28 October 2011

Infections of newborns permanently disrupt the brain

The results of earlier work by associate Professor Staci Bilbo from Duke University showed that laboratory rats that had infectious diseases in infancy develop an aggressive immune response in response to subsequent infections, negatively affecting the cognitive abilities and memory of animals.

In search of the reasons underlying this pattern, Bilbo and her colleagues found out that excessive synthesis of the signaling molecule interleukin-1 (IL-1) by microglia – specialized immune cells of the brain playing the role of phagocytes in response to infection can lead to a violation of the ability of laboratory animals to learn and memorize.

For almost 10 years, researchers have conducted a series of experiments in which they infected newborn rats with pathogenic bacteria, and in later adulthood subjected them to secondary infection with killed microorganisms – unable to cause disease, but a source of antigens familiar to the immune system. It turned out that against the background of an exceptionally effective immune response, such a secondary effect significantly worsened the ability of animals to learn and memorize. At the same time, scientists were surprised by the fact that even peripheral secondary infections that were not directly related to brain tissue triggered excessive synthesis of interleukin-1 by microglial cells.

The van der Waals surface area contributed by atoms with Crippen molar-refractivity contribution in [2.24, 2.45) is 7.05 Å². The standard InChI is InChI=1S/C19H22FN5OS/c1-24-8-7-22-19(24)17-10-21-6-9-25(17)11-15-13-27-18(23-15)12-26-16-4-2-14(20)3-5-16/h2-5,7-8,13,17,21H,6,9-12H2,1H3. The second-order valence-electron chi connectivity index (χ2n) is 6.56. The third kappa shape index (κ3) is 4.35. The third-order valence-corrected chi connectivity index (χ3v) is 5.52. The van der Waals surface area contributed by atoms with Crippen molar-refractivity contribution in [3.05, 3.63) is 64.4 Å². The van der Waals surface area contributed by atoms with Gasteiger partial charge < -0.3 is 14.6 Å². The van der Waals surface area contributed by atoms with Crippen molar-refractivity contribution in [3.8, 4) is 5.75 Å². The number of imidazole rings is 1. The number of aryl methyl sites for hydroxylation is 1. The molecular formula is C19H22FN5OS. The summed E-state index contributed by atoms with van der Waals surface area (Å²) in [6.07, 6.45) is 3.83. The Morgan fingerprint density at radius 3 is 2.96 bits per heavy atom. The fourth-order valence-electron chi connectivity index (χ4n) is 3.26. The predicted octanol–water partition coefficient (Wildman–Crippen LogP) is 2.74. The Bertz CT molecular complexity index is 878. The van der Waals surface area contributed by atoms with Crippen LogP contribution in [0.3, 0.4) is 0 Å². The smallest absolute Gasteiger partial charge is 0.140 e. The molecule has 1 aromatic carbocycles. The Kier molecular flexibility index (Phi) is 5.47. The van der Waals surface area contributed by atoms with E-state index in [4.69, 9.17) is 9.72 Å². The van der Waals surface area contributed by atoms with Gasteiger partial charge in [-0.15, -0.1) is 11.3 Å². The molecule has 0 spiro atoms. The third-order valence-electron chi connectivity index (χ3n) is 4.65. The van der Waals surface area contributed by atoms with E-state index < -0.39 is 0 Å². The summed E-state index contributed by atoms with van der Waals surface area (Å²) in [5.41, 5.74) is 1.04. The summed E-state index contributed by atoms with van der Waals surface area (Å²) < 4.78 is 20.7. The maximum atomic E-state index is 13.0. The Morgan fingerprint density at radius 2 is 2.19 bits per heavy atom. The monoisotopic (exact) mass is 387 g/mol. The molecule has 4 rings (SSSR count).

To study the effect of the immune response on the ability to remember, rats were placed in a new environment for them and affected by a loud sound or a weak electric current. Ordinary animals memorized the situation from the first time and immediately froze at the second placement in the conditions associated with the shock effect. However, rats who had an infectious disease at an early age and were prone to excessive production of interleukin-1, in the described situation behaved as if they had first come into an environment accompanied by a painful effect.

Even in the absence of secondary infection, premature extinction of cognitive function, very similar to the development of Alzheimer's disease, was characteristic of animals that had an infection at an early age.

Experts believe that the data obtained explain the increased predisposition of some people to the development of neurodegenerative diseases. Knowledge of this mechanism can help in the development of new methods of diagnosis, prevention and treatment of such pathologies.

According to Bilbo, any disease that triggers an immune response worsens the cognitive abilities of a person whose body enters a kind of recovery mode. However, in animals that had infectious diseases at an early age, there was a stable change in the nature of the immune response, negatively affecting the state of their brain. The age at which the animals were infected roughly corresponds to the third trimester of human pregnancy, but Bilbo emphasizes that there is still too little data to extrapolate the results to humans.

The researchers suggested that an infection suffered at an early age causes irreversible changes in gene expression. Currently, they are studying the role of microglia cells in the formation of dependence, as well as the relationship between maternal care for a newborn and the functioning of its immune system.

Article by Lauren L. Williamson et al. Microglia and Memory: Modulation by Early-Life Infection is published in the Journal of Neuroscience.

Evgeniya Ryabtseva
Portal "Eternal youth" http://vechnayamolodost.ru based on the materials of Duke University:
Source Found for Immune System Effects on Learning and Memory.


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